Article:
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  • Registered Users Posts: 8,835 ✭✭✭ markpb


    corktina wrote: »
    If traffic is queued across the junction, then it makes sense to pull forward as far as you can without blocking the junction, might just free up the previous junction...

    Except it's doesn't make sense. The potential benefits for someone behind you is outweighed by the fact that you're blocking the crossing for other road users and increases the likelihood that you'll misjudge it and end up blocking the junction for cars from other arms.


  • Registered Users Posts: 719 ✭✭✭ Alias G


    corktina wrote: »
    where did I say it was OK to stop in cycle bays?

    Most junctions in urban areas now include a cycle bay. Obviously if you don't stop where you are supposed to you are going to find yourself in it.
    corktina wrote: »
    where does it say it is NOT Ok to stop in cycle bays anyway?

    See here - http://www.rulesoftheroad.ie/rules-for-driving/traffic-signs-road-markings/road-markings.html
    corktina wrote: »
    If traffic is queued across the junction, then it makes sense to pull forward as far as you can without blocking the junction, might just free up the previous junction...

    No it doesn't if you end up stuck there and are therefore a hindrance to other road users. But then you're obviously of the motorists get priority brigade.

    corktina wrote: »
    ps LOVED this bit from a Cyclist.... "Road signs aren't at your discretion to decide whether they are to be observed or not, they are there for good reason.

    You don't know anything about my driving or cycling habits. I can however infer that you are likely a selfish motorist considering your posts here. I have no wish to condone cyclists who break lights etc but maybe if you and people like you had a bit of respect for other road users, you might get a bit of respect back in return. Its not just European infrastructure that we need to be implementing, we could also do adopting certain countries cultures when it comes to sharing the road. Sadly, both sides of the fence seem to be too infantile and self interested for that to happen.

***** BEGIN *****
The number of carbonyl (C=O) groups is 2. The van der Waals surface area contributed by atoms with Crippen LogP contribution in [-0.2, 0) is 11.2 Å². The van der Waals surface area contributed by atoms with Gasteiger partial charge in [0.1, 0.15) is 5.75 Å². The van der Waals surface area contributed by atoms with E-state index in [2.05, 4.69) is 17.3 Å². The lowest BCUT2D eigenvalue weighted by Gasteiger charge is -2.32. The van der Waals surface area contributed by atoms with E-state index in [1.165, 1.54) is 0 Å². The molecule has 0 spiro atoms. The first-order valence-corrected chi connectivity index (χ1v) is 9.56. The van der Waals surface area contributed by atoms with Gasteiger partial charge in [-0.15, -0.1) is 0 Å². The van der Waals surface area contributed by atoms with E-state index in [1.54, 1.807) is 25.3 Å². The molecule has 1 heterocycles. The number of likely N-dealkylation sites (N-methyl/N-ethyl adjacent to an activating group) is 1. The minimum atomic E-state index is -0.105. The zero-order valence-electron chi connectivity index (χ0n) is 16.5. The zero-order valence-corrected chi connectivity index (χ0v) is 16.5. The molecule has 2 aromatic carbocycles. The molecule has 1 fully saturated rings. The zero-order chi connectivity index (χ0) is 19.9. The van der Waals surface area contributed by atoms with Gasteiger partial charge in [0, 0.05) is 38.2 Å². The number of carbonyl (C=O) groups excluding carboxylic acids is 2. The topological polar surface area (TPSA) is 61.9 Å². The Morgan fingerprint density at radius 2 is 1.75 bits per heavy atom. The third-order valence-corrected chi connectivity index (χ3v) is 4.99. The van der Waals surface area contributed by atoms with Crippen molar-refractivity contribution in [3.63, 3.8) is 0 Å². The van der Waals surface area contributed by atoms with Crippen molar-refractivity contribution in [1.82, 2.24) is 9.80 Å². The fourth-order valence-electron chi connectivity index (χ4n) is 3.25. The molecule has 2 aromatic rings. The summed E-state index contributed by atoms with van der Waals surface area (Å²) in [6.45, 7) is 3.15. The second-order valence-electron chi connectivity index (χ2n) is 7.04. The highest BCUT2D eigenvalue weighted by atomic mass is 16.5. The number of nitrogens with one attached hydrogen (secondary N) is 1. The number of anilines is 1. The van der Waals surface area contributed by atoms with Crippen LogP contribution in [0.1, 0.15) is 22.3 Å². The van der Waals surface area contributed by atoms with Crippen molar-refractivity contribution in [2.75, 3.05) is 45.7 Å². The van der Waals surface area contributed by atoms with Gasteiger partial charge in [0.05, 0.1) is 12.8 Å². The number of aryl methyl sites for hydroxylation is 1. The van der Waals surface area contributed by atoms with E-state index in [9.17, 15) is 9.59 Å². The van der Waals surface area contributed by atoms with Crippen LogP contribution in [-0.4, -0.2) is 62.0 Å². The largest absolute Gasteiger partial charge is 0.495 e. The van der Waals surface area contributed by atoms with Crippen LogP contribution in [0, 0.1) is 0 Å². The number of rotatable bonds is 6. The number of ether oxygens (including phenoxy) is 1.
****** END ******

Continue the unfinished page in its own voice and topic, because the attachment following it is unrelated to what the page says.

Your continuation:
• Closed Accounts Posts: 17,738 ✭✭✭✭ corktina


    whereas you should wait in a car at red lights behind the cycle bay, there is nothing to stop you pulling forward once the lights change, either to the yellow box or to a point where you are not obstructing opposing traffic. The bay is a waiting bay, at other times it is just part of the carriageway.(IMO)


  • Registered Users Posts: 78,237 ✭✭✭✭ Victor


    Alias G wrote: »
    I can however infer that you are likely a selfish motorist considering your posts here.
    Please don't personalise posts.

    Moderator


  • Registered Users Posts: 78,237 ✭✭✭✭ Victor


    corktina wrote: »
    whereas you should wait in a car at red lights behind the cycle bay, there is nothing to stop you pulling forward once the lights change, either to the yellow box or to a point where you are not obstructing opposing traffic. The bay is a waiting bay, at other times it is just part of the carriageway.(IMO)

    If I was driving, I would be slow to occupy either the pedestrian crossing or the bike box. One might get away with it as the first vehicle, but it becomes problematic if the first vehicle gets stuck in the junction by a light turning red and the subsequent vehicles are blocking things for pedestrians and cyclists.


  • Closed Accounts Posts: 7,482 ✭✭✭ wexie